Akai GX-F91

Akai GX-F91BL

February
1 9 8 2 february 1982
1 9 8 4 1984

Not as impressive as the GX-F95 monster but just as desirable... mostly because of the motorized door which hides everything the F91 holds !

Given the Mitsubishi precedence and disguised managing since 1979 through Akai's bank (the Mitsubishi bank) and a CEO which came from Mitsubishi, Akai after 1979 was to look for less expensive machines and mechanical design.
Also a more streamlined production with extensive use of part sharing across lineups which later gave the A&D brand made of Akai and... Diatone.

Mechanically, the GX-F91 is a GX-F71 with an added PLL loop on the main DC DD motor.
That motor was not necessarily magnificent but it was shared by most Akai decks between 1981 and 1984, decks such as the GX-F51 and GX-F31 or the later GX-7, GX-93 and...A&D GX-Z9000 (1987).

The GX-F91, like most of the later GX-77 production was done at AS : Akai Saitama.
Saitama being a city which seems to have had very attractive estate deals for production plants because many brands had one there from the 1960s onward : Sansui, Akai, Micro, CEC and Alpine to name just two industry minors and three OEM majors.

Build quality-wise, all of Akai's output between 1980 and until A&D began can be tagged as "industrial" : nothing here that could be mistaken for the contemporary Sony TC-K777.


Nevertheless, the electronic features were what Akai pushed forward.
Comared to the GX-F71, added to the GX-F91 is a 4-memory auto-tuning so that bias and eq exactly correspond to the actual tape inserted ; the F71 has the function but simplified and with only one memory switch.
The F91 has even more refined Dual-Fet DC SEPP rec/play stages and 70µ PCB tracks.

A dbx license at this price-point probably was too expensive, as was happening at the same time for the GX-747, but the D-Comp function has nothing to do with that : it is a linear meter display mode which includes all the recorded frequencies.

In the same area, both decks have a very useful switchable peak/vu meters with a scale shifted upward for the "peak" setting ; the F91 allows two peak scale "zooms".

The rest of the features are almost equivalent : three Super GX heads, doppel-capstan with closed-loop, auto-tape selector, auto tape/source monitor, Dolby B & C, MPX filter, bias tweaking (on top of the auto-tuning function), counter/realtime counter, counter memory for auto-play/rewind/rec, rec-mute and automatic recognition of 4s blanks functions to "skip" from one track to another, auto-fader etc.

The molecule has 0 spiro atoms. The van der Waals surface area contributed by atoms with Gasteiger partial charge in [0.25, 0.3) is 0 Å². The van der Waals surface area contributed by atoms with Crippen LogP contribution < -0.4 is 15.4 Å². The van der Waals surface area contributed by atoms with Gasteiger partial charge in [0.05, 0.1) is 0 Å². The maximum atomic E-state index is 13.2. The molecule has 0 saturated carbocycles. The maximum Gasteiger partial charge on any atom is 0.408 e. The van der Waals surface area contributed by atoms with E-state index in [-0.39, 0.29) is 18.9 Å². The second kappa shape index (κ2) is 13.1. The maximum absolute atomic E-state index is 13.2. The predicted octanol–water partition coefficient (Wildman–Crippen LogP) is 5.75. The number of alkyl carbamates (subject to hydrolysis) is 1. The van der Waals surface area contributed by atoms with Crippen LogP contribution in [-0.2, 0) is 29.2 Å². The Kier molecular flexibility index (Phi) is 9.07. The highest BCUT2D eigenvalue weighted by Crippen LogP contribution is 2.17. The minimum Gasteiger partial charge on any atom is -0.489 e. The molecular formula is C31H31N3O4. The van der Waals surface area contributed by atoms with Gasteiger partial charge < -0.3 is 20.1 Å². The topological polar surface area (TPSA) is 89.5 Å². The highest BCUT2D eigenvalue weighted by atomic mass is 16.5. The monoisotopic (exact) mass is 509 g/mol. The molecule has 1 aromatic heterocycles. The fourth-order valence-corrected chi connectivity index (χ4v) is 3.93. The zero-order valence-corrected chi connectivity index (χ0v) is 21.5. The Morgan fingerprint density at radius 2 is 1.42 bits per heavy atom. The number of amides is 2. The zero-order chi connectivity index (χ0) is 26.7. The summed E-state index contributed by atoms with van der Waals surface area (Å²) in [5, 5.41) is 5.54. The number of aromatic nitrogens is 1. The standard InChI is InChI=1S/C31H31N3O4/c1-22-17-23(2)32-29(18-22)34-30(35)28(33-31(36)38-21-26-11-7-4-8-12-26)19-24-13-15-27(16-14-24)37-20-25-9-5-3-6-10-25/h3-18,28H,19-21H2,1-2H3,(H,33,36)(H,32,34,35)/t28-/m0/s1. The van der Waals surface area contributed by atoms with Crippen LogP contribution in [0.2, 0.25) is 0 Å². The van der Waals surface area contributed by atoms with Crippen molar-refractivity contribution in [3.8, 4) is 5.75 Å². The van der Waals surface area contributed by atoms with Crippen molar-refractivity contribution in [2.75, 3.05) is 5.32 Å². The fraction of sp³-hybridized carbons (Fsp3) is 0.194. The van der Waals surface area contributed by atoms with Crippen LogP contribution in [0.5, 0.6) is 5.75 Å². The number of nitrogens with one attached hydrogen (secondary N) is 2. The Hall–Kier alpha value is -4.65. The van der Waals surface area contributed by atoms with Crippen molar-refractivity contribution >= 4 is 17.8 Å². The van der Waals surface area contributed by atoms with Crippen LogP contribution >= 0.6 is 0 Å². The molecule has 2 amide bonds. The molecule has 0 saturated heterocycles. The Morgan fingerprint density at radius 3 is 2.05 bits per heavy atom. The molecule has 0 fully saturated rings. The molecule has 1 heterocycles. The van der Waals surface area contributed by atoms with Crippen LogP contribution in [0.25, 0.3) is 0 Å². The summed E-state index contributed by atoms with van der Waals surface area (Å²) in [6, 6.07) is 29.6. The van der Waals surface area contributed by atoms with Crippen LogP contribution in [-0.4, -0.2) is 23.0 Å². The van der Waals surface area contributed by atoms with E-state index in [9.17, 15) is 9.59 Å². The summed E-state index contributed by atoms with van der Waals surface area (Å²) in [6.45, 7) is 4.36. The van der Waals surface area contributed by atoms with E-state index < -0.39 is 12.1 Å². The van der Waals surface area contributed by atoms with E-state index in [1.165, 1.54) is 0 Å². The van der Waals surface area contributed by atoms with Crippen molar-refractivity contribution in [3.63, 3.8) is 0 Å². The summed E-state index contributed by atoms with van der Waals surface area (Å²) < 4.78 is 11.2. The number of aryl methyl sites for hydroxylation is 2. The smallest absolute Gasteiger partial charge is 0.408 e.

All that all 1981/1983 top cassette recorders were doing for your fiddling pleasure.


The GX-F91 just looked more intriguing because it concealed absolutely everything it held.

Even if pressed to sell more, Akai in Japan advertised for the F91 very little but did it in two-step style :
a double page with the door closed for the spring launch, and three months later, in the summer, with the door opened !

Akai GX-F91, image 1 Akai GX-F91, image 2 Akai GX-F91, image 3
Akai GX-F91 specifications
Title Value
Track system : 4-track / 2-channel stereo
Tape : Philips type CC
Tape speed : 4,75cm/s
Wow & flutter : < 0,025% (WRMS ; JIS)
± 0,05% (W Peak ; EIAJ)
Frequency response : 20Hz...18Khz (±3dB, Type I)
20Hz...19Khz (±3dB, Type II)
20Hz...21Khz (±3dB, Type IV)
THD : < 0,7% (1Khz, 0VU, Type IV)
S/N ratio : > 60dB (3% THD, WTD, Dolby OFF)
> 56dB (EIAJ, DOLBY OFF)
Heads : 1x Super GX rec. head
1x Super GX play head
1x GX erase head
Motors : 1x PLL DD (capstan)
1x Servo DC (reel drive)
Rewind time : 90s (C-60)
Inputs : 1x line (70mV / 47kOhm)
Outputs : 2x line (410mV / 2kOhm)
1x headphones (1,3mW / 8 Ohm)
PC : 39W
Dimensions : 44 x 10 x 36,3cm
Weight : 9,8kg
List price : 145,000¥ (1982)
Optional : RC-31 wired remote control
RC-91 IR remote control + wired receptor
Akai GX-F91 : 0 topic
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page online since : december 2009
page updated : april 2010
page type : LGT / KNB
page weight : 161.09 Kb / 0 b

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